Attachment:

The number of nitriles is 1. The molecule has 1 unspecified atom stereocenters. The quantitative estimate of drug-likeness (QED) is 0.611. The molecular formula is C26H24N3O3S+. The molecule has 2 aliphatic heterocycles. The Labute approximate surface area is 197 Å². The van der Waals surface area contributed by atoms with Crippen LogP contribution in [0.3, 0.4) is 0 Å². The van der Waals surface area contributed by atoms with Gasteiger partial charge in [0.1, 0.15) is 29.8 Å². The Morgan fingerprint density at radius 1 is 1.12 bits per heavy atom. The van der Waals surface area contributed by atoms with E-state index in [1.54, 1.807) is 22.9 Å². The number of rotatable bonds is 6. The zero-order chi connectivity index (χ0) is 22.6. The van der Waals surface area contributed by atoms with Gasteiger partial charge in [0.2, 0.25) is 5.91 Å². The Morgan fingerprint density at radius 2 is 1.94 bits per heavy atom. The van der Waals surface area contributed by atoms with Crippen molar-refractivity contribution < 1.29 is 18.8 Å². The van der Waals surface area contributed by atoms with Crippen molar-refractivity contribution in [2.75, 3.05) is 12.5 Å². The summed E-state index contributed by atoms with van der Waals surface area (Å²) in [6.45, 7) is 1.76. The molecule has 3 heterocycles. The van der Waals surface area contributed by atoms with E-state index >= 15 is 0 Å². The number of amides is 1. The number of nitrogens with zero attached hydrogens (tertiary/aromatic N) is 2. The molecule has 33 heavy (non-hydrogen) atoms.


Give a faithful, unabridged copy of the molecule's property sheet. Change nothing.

The number of nitriles is 1. The molecule has 1 unspecified atom stereocenters. The quantitative estimate of drug-likeness (QED) is 0.611. The molecular formula is C26H24N3O3S+. The molecule has 2 aliphatic heterocycles. The Labute approximate surface area is 197 Å². The van der Waals surface area contributed by atoms with Crippen LogP contribution in [0.3, 0.4) is 0 Å². The van der Waals surface area contributed by atoms with Gasteiger partial charge in [0.1, 0.15) is 29.8 Å². The Morgan fingerprint density at radius 1 is 1.12 bits per heavy atom. The van der Waals surface area contributed by atoms with E-state index in [1.54, 1.807) is 22.9 Å². The number of rotatable bonds is 6. The zero-order chi connectivity index (χ0) is 22.6. The van der Waals surface area contributed by atoms with Gasteiger partial charge in [0.2, 0.25) is 5.91 Å². The Morgan fingerprint density at radius 2 is 1.94 bits per heavy atom. The van der Waals surface area contributed by atoms with Crippen molar-refractivity contribution < 1.29 is 18.8 Å². The van der Waals surface area contributed by atoms with Crippen molar-refractivity contribution in [2.75, 3.05) is 12.5 Å². The summed E-state index contributed by atoms with van der Waals surface area (Å²) in [6.45, 7) is 1.76. The molecule has 3 heterocycles. The van der Waals surface area contributed by atoms with E-state index >= 15 is 0 Å². The number of amides is 1. The number of nitrogens with zero attached hydrogens (tertiary/aromatic N) is 2. The molecule has 33 heavy (non-hydrogen) atoms.